The cost of BT's £1bn contract as a local service provider to London's NHS as part of the National Programme for IT (NPfIT) has risen by more than £500m as a result of contract renegotiations and new work - the supplier having had the NHS "over a barrel", says research analyst Ovum.
Ovum researcher Tola Sargeant says BT's threat to leave the NPfIT had real weight. "Had BT followed in Accenture and Fujitsu's footsteps and walked away from its local service provider [LSP] contract, the National Programme as we know it would have faced a very bleak future."
She says the extra money to BT may also be "evidence of a more pragmatic approach from NHS Connecting for Health - a realisation that suppliers work best when they are paid a fair price for the work required".
Assuming that BT eventually delivers working systems - and according to the original terms of the deal it will not get paid if it fails - the extra £500m will go some way towards plugging losses on the London NPfIT contract, says Ovum. BT has announced £1.2bn of writedowns on two of its global services contracts, one of which is its NPfIT LSP contract in London.
Ovum sometimes has an inside track on the NHS's IT programme. Tola Sargeant has worked on NHS Connecting for Health contracts. Sargeant said: "For NHS CfH, the revelation that BT has secured such a large increase in its contract value at this stage is a blow, suggesting the vendor came off best in the latest round of contract renegotiations."
BT's original LSP contract - which is separate to its deal to supply and run the NPfIT data spine - was worth £1.21m. Ben Bradshaw, the minister in charge of the NPfIT, said in a parliamentary answer on 1 June that BT's contract is now worth £1.567m, which includes what he says is an "addition for work in the South now transferred by Contract Change Notice to BT".
BT is taking over some of the NHS trusts in the South of England which had been supplied the Cerner Millennium system by outgoing local service provider Fujitsu. BT will supply some other trusts in the south with the Cerner system. It is also rolling out the Rio system to 25 community and mental health trusts.
Even so, some executives working on the NPfIT have told Computer Weekly that BT has negotiated an extraordinarily good deal. The costs to the NHS will far exceed what IT informatics managers have previously paid for patient administration systems. The Department of Health has argued that NPfIT systems have far more resilience, security and potential for integration than pre-NPfIT systems. But implementations of systems to large hospitals, even if this means sacrificing integration, is now the top priority for the NPfIT.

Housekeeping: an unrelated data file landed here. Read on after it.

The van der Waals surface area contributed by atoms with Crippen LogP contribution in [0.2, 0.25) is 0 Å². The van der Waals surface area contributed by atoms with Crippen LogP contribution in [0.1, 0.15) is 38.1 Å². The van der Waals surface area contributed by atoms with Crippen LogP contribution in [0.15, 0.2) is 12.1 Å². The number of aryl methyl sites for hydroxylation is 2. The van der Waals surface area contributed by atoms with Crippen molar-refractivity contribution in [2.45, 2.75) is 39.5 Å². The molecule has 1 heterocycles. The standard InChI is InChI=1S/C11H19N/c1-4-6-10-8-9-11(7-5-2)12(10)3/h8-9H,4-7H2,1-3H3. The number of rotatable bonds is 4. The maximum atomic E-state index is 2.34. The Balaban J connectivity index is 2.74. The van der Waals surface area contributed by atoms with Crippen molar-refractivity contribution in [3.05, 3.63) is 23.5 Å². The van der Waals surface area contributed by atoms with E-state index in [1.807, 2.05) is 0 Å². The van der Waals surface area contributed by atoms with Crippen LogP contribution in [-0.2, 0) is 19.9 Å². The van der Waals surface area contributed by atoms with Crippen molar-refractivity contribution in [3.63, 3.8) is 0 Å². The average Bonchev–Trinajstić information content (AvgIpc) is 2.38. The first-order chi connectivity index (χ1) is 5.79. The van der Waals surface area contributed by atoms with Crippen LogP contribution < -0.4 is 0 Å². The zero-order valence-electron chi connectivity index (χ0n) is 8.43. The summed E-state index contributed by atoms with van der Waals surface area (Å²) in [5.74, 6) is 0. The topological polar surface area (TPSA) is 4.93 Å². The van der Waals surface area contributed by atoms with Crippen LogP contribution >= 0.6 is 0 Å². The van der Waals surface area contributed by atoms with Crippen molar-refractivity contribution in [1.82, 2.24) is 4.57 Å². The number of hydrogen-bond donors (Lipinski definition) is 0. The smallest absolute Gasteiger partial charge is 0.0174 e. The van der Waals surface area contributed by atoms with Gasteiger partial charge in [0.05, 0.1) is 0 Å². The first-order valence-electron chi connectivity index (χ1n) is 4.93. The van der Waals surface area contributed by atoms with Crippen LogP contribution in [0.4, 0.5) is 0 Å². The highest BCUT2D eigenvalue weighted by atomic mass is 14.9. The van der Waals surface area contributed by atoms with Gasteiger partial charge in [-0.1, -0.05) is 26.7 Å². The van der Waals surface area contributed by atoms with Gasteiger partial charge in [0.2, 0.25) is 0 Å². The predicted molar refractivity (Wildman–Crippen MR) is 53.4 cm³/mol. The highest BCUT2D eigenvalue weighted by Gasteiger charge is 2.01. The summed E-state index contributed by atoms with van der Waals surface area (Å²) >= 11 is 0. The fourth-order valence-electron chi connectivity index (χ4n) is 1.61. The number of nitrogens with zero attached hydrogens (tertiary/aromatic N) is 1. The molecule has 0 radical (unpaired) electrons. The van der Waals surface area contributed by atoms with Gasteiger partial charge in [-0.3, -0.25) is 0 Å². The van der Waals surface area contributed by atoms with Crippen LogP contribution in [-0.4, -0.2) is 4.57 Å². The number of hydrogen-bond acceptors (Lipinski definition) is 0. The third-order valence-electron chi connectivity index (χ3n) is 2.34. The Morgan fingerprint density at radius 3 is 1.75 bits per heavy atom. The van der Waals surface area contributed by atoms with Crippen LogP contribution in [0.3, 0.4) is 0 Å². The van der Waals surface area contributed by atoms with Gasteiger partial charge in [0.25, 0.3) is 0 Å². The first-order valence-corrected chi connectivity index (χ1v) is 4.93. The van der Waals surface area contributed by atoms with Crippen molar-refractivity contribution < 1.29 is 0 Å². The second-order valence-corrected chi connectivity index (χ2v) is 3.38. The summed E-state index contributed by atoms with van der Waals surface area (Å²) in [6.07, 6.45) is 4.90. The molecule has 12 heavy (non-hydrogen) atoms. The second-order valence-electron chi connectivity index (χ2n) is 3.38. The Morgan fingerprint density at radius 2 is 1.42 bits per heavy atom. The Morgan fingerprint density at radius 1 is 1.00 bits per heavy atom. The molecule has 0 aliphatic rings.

Sargeant says that £546m "seems a hefty price tag for these limited additions". She adds that although there has been changes in scope and new work it is an "unexpectedly large jump in contract value".
The price is evidence that BT underpriced the contract originally, says Sargeant. "Remember that at the time rival IBM's bid for the London LSP contract was rumoured to have been £1.4bn. In its haste to secure a landmark IT services deal, BT underestimated the challenge the London LSP contract represented."
Bradshaw's response to the parliamentary question by shadow health minister Stephen O'Brien also revealed that BT's data spine contract is now worth £889m, up from the original contract value of £620m.
A BT spokesman said: "We were interested in taking on more work after Fujitsu's [departure] and we were well placed to do so because we supplied the Cerner system, but we are also suppliying 25 Rio sites. We are committed to the NHS." On whether BT had the NHS over a barrel, he said he could not comment on interpretations of the NPfIT by others.